If you follow principles 1 to 3, you’ll most likely end up choosing just a few component vendors. That’s what we’ve done. And we’re reluctant to add any more. Thankfully TMS has a comprehensive range of components that cover almost all our needs. Look at the screenshots to see how they are used in AlignMix. We trust Bruno and his team and will be working with them for the foreseeable future.

If you’d like to see AlignMix you can find out more on the website.

Author: Steve Maughan

Masiha Zemarai


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The Story of an intern at TMSSoftware


Monday, May 06, 2019

Hello, this is the intern speaking (or writing) about his experience at TMSSoftware. I’m a second year graduate student in programming-informatics who has been given the opportunity to do my internship here at TMSSoftware.

Getting started

My first week starting here was interesting as I had no real background experience in Delphi or Object Pascal, as the primary languages I learned at school were Java and C#. Thankfully, I had a lot of resources available, which includes the Object Pascal Handbook by Marcu Cantù. So getting started went smooth.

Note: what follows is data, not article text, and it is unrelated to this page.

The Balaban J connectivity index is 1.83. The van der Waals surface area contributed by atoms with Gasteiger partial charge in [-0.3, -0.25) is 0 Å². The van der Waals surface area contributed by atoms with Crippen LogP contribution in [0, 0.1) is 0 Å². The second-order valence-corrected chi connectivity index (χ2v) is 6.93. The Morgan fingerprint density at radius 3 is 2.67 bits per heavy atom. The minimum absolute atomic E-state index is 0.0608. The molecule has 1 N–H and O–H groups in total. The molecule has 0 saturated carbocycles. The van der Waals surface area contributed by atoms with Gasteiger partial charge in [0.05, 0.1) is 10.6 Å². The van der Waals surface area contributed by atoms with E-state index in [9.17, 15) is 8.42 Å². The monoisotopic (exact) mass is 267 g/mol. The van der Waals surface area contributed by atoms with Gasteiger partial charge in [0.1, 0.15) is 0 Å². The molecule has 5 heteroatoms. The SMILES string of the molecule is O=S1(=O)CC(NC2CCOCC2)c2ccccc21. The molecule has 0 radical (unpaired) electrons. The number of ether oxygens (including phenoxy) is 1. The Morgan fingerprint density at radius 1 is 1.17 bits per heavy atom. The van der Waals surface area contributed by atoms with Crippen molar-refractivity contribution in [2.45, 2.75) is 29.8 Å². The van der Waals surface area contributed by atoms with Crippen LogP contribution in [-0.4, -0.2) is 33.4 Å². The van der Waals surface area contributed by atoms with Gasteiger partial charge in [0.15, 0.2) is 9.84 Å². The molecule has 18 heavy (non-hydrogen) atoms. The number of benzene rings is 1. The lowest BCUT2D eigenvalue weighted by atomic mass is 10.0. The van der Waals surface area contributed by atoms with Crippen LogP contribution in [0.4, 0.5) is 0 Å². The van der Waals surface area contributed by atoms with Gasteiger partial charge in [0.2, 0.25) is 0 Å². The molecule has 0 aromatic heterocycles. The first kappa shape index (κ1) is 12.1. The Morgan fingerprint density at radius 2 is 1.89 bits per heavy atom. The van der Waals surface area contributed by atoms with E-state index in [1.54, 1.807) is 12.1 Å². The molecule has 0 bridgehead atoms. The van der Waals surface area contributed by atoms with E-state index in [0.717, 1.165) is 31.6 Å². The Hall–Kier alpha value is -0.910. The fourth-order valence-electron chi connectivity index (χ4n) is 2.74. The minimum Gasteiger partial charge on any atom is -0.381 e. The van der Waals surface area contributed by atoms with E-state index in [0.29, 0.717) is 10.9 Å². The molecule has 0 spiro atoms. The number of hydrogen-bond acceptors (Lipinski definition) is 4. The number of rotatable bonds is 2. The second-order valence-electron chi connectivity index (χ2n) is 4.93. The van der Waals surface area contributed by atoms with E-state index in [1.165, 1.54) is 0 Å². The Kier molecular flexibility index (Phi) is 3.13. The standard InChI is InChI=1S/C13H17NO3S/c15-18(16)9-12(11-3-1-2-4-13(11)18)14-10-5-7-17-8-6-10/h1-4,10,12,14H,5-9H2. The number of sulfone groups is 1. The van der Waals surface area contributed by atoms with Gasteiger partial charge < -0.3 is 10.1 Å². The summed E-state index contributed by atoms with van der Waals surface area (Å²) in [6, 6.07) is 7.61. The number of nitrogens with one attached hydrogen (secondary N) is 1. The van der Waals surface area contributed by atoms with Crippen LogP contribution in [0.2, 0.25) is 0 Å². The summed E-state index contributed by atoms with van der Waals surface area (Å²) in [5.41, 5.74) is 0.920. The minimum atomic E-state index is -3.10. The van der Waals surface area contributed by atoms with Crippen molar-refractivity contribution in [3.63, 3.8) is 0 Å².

My internship was split up into three parts, were the first part was to study and test different REST services. The second part was based on implementing the APIs such as Google Translate and Microsoft Vision. The third part involved using the implementation in an application called TMS Vision.

TMS Vision should allow visually impaired people to be informed about their environment by simply tapping on their mobile phone and getting a spoken response in the native language. That response can be a series of keywords, or a short description on the object that has been recognized by the camera.

Used technologies

Doing my internship at TMSSoftware, I got access to the newest tools TMS had to offer. With the TMS FNC Cloud Pack I had the foundation to build a set of classes that implement the services needed to send and receive data via REST. For the GUI, I used FNC. For those not yet familiar with 'FNC' , these are what we call Framework Neutral Components. This means that these components can be simultaneously used with different frameworks, are fully cross platform, can be used from Delphi, C++Builder and Lazarus and most spectacularly can be used to create web applications with TMS WEB Core. Read more about FNC for the web here.

TMS FNC Controls can be simultaneously used on these frameworks:

TMS FNC Controls can be simultaneously used on these operating systems/browsers:

TMS FNC Controls can be simultaneously used on these IDE's:

Because TMS FNC Cloud Pack contains a core layer to handle asynchronous REST request, it became really easy to send and receive data.

Example of translating text via the Google Translate API. In the code below, the TTMSFNCSimpleCloudBase class allows you to quickly send and receive data via REST without OAuth 2.0 authentication flow requirements.
// form class private variables
  c: TTMSFNCSimpleCloudBase;